Legal custody

Dear Charlotte,

It really depends on what your order says. If your order does expire in 1 year, then you should be fine to move. But, if it’s a temporary consent order, without a defined expiration date, then it becomes permanent if a court does not enter a permanent order. In that case, you will be bound by the order until another order is put in it’s place. If you move, depending on the language of your order, you might be in violation of that order.

Keep in mind that custody is always modifiable. If you can show the court that there has been a substantial change in circumstances, then the court may modify your order to allow you to move.

If you decide to marry again, that shouldn’t affect your custody greatly.

Good luck,

Shonnese D. Stanback
The Rosen Law Firm
4101 Lake Boone Trail, Suite 200
Raleigh, North Carolina 27607
919.256.1534 direct voice
919.256.1667 direct fax
919.787.6668 main voice
919.787.6361 main fax

The response posted above is based upon the limited factual information made available and is not intended as a full and complete response to the question. The only reliable manner to obtain complete and adequate legal advice is to consult with an attorney, fully explain your situation, and allow the attorney sufficient opportunity to research the applicable law and facts required to render an accurate opinion. The basic information provided above is intended as a public service but a full discussion with an attorney should be undertaken before taking any action.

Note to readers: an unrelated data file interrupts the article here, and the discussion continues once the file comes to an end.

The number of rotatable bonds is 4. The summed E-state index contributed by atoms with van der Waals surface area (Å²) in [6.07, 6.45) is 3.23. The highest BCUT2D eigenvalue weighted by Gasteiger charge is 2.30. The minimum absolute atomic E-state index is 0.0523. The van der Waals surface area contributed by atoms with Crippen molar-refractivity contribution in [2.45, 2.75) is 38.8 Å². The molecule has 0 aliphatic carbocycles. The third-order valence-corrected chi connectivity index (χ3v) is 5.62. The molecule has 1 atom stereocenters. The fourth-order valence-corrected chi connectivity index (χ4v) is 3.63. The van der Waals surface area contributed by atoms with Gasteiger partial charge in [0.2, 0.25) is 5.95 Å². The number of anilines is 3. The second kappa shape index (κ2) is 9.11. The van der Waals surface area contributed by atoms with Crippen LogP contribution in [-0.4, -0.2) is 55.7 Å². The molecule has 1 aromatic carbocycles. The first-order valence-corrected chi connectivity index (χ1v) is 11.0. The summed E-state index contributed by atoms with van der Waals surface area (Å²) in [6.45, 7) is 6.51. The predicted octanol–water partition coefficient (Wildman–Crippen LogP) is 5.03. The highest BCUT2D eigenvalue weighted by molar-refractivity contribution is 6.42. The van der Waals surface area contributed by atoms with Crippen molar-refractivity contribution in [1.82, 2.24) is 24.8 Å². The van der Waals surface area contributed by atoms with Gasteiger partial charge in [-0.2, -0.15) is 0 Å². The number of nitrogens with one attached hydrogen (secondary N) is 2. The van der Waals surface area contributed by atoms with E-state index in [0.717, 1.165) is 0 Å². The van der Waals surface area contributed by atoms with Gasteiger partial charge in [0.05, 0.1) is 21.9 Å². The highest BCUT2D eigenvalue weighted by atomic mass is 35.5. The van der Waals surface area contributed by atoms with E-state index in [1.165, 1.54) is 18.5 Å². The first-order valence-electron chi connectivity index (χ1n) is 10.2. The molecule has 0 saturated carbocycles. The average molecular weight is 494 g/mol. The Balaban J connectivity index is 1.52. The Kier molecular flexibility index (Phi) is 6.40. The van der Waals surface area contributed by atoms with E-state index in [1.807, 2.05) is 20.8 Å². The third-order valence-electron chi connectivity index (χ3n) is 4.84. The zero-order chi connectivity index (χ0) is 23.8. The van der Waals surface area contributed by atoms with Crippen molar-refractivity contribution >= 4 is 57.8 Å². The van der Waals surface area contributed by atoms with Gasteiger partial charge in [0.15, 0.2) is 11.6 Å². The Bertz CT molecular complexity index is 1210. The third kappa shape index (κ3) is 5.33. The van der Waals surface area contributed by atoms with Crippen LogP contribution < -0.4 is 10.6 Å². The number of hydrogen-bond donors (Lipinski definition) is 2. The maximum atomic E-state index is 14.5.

I am not legally married and I have legal custody of my children, but my spouse refuses to let us move out of state and it’s on the consent order for 1 year. If after that order is expired what should I do in order for me to move out of state, because I don’t plane to live here in Charlotte, NC for the rest of my life. Also, if I ever dicide to re-marry would that be an issue of child custody? Please let me know.